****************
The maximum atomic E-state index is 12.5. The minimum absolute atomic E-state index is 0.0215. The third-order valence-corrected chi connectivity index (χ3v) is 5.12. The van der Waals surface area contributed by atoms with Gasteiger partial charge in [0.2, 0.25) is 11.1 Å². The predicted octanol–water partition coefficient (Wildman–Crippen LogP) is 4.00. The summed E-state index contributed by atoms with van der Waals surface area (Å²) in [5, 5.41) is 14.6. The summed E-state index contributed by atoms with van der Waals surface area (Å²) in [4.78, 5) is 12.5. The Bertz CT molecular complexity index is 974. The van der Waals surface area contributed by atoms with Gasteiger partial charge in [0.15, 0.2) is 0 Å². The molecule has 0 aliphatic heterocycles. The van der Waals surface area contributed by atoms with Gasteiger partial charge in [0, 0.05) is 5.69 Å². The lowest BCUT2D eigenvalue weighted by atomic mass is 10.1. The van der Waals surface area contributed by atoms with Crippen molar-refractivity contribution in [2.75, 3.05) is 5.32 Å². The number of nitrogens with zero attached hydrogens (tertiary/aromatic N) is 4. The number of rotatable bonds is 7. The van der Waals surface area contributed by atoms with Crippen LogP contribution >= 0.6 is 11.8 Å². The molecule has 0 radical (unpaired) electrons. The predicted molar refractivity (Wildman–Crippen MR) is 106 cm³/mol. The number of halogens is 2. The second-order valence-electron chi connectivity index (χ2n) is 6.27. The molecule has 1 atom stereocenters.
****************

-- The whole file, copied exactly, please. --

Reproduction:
The maximum atomic E-state index is 12.5. The minimum absolute atomic E-state index is 0.0215. The third-order valence-corrected chi connectivity index (χ3v) is 5.12. The van der Waals surface area contributed by atoms with Gasteiger partial charge in [0.2, 0.25) is 11.1 Å². The predicted octanol–water partition coefficient (Wildman–Crippen LogP) is 4.00. The summed E-state index contributed by atoms with van der Waals surface area (Å²) in [5, 5.41) is 14.6. The summed E-state index contributed by atoms with van der Waals surface area (Å²) in [4.78, 5) is 12.5. The Bertz CT molecular complexity index is 974. The van der Waals surface area contributed by atoms with Gasteiger partial charge in [0.15, 0.2) is 0 Å². The molecule has 0 aliphatic heterocycles. The van der Waals surface area contributed by atoms with Gasteiger partial charge in [0, 0.05) is 5.69 Å². The lowest BCUT2D eigenvalue weighted by atomic mass is 10.1. The van der Waals surface area contributed by atoms with Crippen molar-refractivity contribution in [2.75, 3.05) is 5.32 Å². The number of nitrogens with zero attached hydrogens (tertiary/aromatic N) is 4. The number of rotatable bonds is 7. The van der Waals surface area contributed by atoms with Crippen LogP contribution >= 0.6 is 11.8 Å². The molecule has 0 radical (unpaired) electrons. The predicted molar refractivity (Wildman–Crippen MR) is 106 cm³/mol. The number of halogens is 2. The second-order valence-electron chi connectivity index (χ2n) is 6.27. The molecule has 1 atom stereocenters.